What you need to be a Teaching Assistant

We’ve heard many teachers confirm that a good Teaching Assistant (TA) can be the difference between managing your workload effectively or feeling overwhelmed with the volume of work.  It’s therefore no surprise that the role TA has evolved and become a recognised asset to the classroom.  Now considered a professional in education, a qualified and experienced TA is a key member of any school and a highly sought after member of the team.

Before exploring qualification levels for a TA, let’s briefly look at the personal attributes which successful TA’s possess, you may have some strong and weak areas to your personal traits but being aware of those areas can help you develop them.

  • Strong communication
  • Listen well
  • Ability to adaptable
  • Effective engagement
  • Demonstrate patience
  • Show empathy
  • Collaborative approach

Since the inclusion of TA’s in the educational workforce, several recognised qualifications and training courses have become available, here’s a synopsis of what’s expected.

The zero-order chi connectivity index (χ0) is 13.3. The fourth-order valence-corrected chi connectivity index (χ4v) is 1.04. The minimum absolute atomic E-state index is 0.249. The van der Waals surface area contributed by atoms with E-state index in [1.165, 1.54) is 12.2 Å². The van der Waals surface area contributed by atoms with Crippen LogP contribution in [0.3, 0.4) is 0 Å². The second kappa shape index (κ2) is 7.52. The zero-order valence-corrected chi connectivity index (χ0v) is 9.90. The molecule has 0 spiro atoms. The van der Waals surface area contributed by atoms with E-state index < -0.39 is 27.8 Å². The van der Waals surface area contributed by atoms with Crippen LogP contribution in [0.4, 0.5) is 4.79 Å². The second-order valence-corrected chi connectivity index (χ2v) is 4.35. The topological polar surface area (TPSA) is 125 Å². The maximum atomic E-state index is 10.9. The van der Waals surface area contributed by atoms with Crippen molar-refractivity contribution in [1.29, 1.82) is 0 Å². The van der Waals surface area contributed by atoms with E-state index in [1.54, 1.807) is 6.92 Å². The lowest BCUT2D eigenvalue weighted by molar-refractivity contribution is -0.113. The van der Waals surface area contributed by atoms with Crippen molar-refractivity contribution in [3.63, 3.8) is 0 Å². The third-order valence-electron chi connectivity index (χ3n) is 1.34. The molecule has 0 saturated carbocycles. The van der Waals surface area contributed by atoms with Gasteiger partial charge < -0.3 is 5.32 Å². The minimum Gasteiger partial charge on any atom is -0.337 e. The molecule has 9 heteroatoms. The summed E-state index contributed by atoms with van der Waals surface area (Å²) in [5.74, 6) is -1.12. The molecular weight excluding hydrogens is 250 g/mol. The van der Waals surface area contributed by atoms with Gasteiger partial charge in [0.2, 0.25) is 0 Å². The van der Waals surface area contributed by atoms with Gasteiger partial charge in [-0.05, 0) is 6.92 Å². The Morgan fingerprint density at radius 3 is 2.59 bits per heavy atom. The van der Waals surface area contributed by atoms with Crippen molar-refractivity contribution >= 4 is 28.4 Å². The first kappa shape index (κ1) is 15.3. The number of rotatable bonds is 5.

Although you don’t need a degree to become a TA, you will be expected to have a good standard of education, with most schools stipulating GCSE level of education, with a grade C or above in Maths and English. Some TA posts may ask for specific qualifications in Science or Languages.

If your academic achievements were below standard in your early years and you’ve developed knowledge in your later years, there are specific TA qualifications you can take to demonstrate your competency.

  • Level 2 Award in Support Work in Schools
  • Level 3 Teaching Assistant Diploma
  • Level 2 Certificate in Supporting Teaching and Learning in Schools
  • Level 2 Teaching Assistant Certificate
  • Level 3 Award in Supporting Teaching and Learning in Schools
  • Level 3 Certificate in Supporting Teaching and Learning in Schools
  • Level 3 Diploma in Specialist Support for Teaching and Learning in Schools

The level 2 and 3 Awards are knowledge-based qualifications. In other words, you can complete these courses before starting work.  You can also continue to further your knowledge by studying these courses once you are in a post.

More recently, some schools have introduced numeracy and literacy competency testing. These are key areas within the academic syllabus and therefore a minimum standard is required but don’t be put off by this, there are many sample testings’ books available in order to familiarise yourself with the style of questions.

There are many different routes to obtaining qualifications from distant learning to on-the-job training, choose the route that best suits your personal situation.